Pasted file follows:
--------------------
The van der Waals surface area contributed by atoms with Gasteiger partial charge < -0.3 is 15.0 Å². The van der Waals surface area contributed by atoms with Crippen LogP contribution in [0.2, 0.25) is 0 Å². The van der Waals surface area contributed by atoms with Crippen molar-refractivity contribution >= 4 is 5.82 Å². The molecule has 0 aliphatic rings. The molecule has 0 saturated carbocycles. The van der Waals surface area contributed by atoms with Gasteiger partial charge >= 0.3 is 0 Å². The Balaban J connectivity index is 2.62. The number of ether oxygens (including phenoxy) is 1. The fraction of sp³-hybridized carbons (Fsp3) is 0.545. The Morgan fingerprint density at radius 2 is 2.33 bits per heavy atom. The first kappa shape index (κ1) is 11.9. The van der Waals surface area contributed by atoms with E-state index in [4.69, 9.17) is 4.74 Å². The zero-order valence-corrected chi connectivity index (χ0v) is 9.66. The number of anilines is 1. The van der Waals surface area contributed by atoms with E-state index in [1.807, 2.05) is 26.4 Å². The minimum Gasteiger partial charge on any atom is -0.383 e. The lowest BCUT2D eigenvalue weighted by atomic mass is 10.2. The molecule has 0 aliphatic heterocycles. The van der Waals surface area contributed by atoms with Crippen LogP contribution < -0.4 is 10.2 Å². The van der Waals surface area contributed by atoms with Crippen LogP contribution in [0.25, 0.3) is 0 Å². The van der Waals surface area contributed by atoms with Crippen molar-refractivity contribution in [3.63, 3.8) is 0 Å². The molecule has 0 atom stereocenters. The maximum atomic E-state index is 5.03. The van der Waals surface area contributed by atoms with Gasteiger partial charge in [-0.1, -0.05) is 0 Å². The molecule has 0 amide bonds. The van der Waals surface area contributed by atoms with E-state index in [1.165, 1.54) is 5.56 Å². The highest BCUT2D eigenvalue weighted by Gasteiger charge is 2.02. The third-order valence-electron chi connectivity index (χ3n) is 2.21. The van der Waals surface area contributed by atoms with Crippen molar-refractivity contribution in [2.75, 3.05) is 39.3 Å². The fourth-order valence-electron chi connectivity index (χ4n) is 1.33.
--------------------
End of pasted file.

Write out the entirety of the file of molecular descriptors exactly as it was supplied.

The van der Waals surface area contributed by atoms with Gasteiger partial charge < -0.3 is 15.0 Å². The van der Waals surface area contributed by atoms with Crippen LogP contribution in [0.2, 0.25) is 0 Å². The van der Waals surface area contributed by atoms with Crippen molar-refractivity contribution >= 4 is 5.82 Å². The molecule has 0 aliphatic rings. The molecule has 0 saturated carbocycles. The van der Waals surface area contributed by atoms with Gasteiger partial charge >= 0.3 is 0 Å². The Balaban J connectivity index is 2.62. The number of ether oxygens (including phenoxy) is 1. The fraction of sp³-hybridized carbons (Fsp3) is 0.545. The Morgan fingerprint density at radius 2 is 2.33 bits per heavy atom. The first kappa shape index (κ1) is 11.9. The van der Waals surface area contributed by atoms with E-state index in [4.69, 9.17) is 4.74 Å². The zero-order valence-corrected chi connectivity index (χ0v) is 9.66. The number of anilines is 1. The van der Waals surface area contributed by atoms with E-state index in [1.807, 2.05) is 26.4 Å². The minimum Gasteiger partial charge on any atom is -0.383 e. The lowest BCUT2D eigenvalue weighted by atomic mass is 10.2. The molecule has 0 aliphatic heterocycles. The van der Waals surface area contributed by atoms with Crippen LogP contribution < -0.4 is 10.2 Å². The van der Waals surface area contributed by atoms with Crippen LogP contribution in [0.25, 0.3) is 0 Å². The van der Waals surface area contributed by atoms with Crippen molar-refractivity contribution in [3.63, 3.8) is 0 Å². The molecule has 0 atom stereocenters. The maximum atomic E-state index is 5.03. The van der Waals surface area contributed by atoms with Gasteiger partial charge in [-0.1, -0.05) is 0 Å². The molecule has 0 amide bonds. The van der Waals surface area contributed by atoms with E-state index in [1.165, 1.54) is 5.56 Å². The highest BCUT2D eigenvalue weighted by Gasteiger charge is 2.02. The third-order valence-electron chi connectivity index (χ3n) is 2.21. The van der Waals surface area contributed by atoms with Crippen molar-refractivity contribution in [2.75, 3.05) is 39.3 Å². The fourth-order valence-electron chi connectivity index (χ4n) is 1.33.